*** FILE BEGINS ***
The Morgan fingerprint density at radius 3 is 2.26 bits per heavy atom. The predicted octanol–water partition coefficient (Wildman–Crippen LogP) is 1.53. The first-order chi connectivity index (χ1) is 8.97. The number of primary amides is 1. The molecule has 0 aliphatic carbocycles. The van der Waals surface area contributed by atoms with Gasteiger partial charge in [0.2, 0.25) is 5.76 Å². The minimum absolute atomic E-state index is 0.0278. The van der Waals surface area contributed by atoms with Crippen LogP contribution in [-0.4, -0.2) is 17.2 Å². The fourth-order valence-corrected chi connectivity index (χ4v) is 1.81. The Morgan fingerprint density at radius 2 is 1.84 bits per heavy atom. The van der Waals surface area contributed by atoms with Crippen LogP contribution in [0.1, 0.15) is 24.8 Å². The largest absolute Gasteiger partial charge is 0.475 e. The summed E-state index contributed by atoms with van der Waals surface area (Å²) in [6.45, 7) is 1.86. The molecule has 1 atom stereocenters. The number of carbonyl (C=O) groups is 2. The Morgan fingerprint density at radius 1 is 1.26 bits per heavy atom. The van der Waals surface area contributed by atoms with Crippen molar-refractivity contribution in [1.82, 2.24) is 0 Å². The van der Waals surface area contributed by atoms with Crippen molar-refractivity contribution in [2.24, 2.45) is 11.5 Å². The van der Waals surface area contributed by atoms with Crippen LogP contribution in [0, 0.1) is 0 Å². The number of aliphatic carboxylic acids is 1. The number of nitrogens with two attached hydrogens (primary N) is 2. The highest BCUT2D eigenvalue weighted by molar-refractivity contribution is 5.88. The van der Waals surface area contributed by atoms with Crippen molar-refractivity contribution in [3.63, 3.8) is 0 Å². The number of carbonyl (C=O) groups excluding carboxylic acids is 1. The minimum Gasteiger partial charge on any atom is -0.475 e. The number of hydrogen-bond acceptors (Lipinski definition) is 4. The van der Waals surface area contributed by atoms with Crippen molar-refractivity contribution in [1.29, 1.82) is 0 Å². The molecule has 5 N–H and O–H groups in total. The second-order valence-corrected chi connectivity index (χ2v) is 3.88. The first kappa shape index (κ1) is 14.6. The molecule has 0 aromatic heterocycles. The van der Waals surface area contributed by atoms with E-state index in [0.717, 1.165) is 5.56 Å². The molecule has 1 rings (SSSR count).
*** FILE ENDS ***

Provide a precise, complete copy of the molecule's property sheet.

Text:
The Morgan fingerprint density at radius 3 is 2.26 bits per heavy atom. The predicted octanol–water partition coefficient (Wildman–Crippen LogP) is 1.53. The first-order chi connectivity index (χ1) is 8.97. The number of primary amides is 1. The molecule has 0 aliphatic carbocycles. The van der Waals surface area contributed by atoms with Gasteiger partial charge in [0.2, 0.25) is 5.76 Å². The minimum absolute atomic E-state index is 0.0278. The van der Waals surface area contributed by atoms with Crippen LogP contribution in [-0.4, -0.2) is 17.2 Å². The fourth-order valence-corrected chi connectivity index (χ4v) is 1.81. The Morgan fingerprint density at radius 2 is 1.84 bits per heavy atom. The van der Waals surface area contributed by atoms with Crippen LogP contribution in [0.1, 0.15) is 24.8 Å². The largest absolute Gasteiger partial charge is 0.475 e. The summed E-state index contributed by atoms with van der Waals surface area (Å²) in [6.45, 7) is 1.86. The molecule has 1 atom stereocenters. The number of carbonyl (C=O) groups is 2. The Morgan fingerprint density at radius 1 is 1.26 bits per heavy atom. The van der Waals surface area contributed by atoms with Crippen molar-refractivity contribution in [1.82, 2.24) is 0 Å². The van der Waals surface area contributed by atoms with Crippen molar-refractivity contribution in [2.24, 2.45) is 11.5 Å². The van der Waals surface area contributed by atoms with Crippen LogP contribution in [0, 0.1) is 0 Å². The number of aliphatic carboxylic acids is 1. The number of nitrogens with two attached hydrogens (primary N) is 2. The highest BCUT2D eigenvalue weighted by molar-refractivity contribution is 5.88. The van der Waals surface area contributed by atoms with Crippen molar-refractivity contribution in [3.63, 3.8) is 0 Å². The number of carbonyl (C=O) groups excluding carboxylic acids is 1. The minimum Gasteiger partial charge on any atom is -0.475 e. The number of hydrogen-bond acceptors (Lipinski definition) is 4. The van der Waals surface area contributed by atoms with Crippen molar-refractivity contribution in [1.29, 1.82) is 0 Å². The molecule has 5 N–H and O–H groups in total. The second-order valence-corrected chi connectivity index (χ2v) is 3.88. The first kappa shape index (κ1) is 14.6. The molecule has 0 aromatic heterocycles. The van der Waals surface area contributed by atoms with E-state index in [0.717, 1.165) is 5.56 Å². The molecule has 1 rings (SSSR count).